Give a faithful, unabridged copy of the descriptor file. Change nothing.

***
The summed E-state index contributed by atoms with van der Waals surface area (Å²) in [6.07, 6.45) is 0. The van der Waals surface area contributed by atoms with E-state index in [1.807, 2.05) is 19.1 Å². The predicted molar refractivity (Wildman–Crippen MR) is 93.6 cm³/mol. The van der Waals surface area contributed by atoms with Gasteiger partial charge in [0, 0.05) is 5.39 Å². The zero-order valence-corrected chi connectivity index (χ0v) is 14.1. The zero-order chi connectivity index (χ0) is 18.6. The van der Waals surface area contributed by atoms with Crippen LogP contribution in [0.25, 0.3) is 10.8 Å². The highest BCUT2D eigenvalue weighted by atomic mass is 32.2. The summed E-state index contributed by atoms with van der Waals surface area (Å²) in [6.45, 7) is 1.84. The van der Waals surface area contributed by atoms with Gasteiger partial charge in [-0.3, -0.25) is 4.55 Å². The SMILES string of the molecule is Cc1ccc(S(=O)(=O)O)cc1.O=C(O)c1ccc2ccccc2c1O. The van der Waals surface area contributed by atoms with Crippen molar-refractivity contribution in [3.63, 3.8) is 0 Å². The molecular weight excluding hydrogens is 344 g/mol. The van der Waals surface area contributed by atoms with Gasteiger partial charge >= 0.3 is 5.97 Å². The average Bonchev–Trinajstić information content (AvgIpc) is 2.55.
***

The summed E-state index contributed by atoms with van der Waals surface area (Å²) in [6.07, 6.45) is 0. The van der Waals surface area contributed by atoms with E-state index in [1.807, 2.05) is 19.1 Å². The predicted molar refractivity (Wildman–Crippen MR) is 93.6 cm³/mol. The van der Waals surface area contributed by atoms with Gasteiger partial charge in [0, 0.05) is 5.39 Å². The zero-order valence-corrected chi connectivity index (χ0v) is 14.1. The zero-order chi connectivity index (χ0) is 18.6. The van der Waals surface area contributed by atoms with Crippen LogP contribution in [0.25, 0.3) is 10.8 Å². The highest BCUT2D eigenvalue weighted by atomic mass is 32.2. The summed E-state index contributed by atoms with van der Waals surface area (Å²) in [6.45, 7) is 1.84. The van der Waals surface area contributed by atoms with Gasteiger partial charge in [-0.3, -0.25) is 4.55 Å². The SMILES string of the molecule is Cc1ccc(S(=O)(=O)O)cc1.O=C(O)c1ccc2ccccc2c1O. The van der Waals surface area contributed by atoms with Crippen molar-refractivity contribution in [3.63, 3.8) is 0 Å². The molecular weight excluding hydrogens is 344 g/mol. The van der Waals surface area contributed by atoms with Gasteiger partial charge >= 0.3 is 5.97 Å². The average Bonchev–Trinajstić information content (AvgIpc) is 2.55.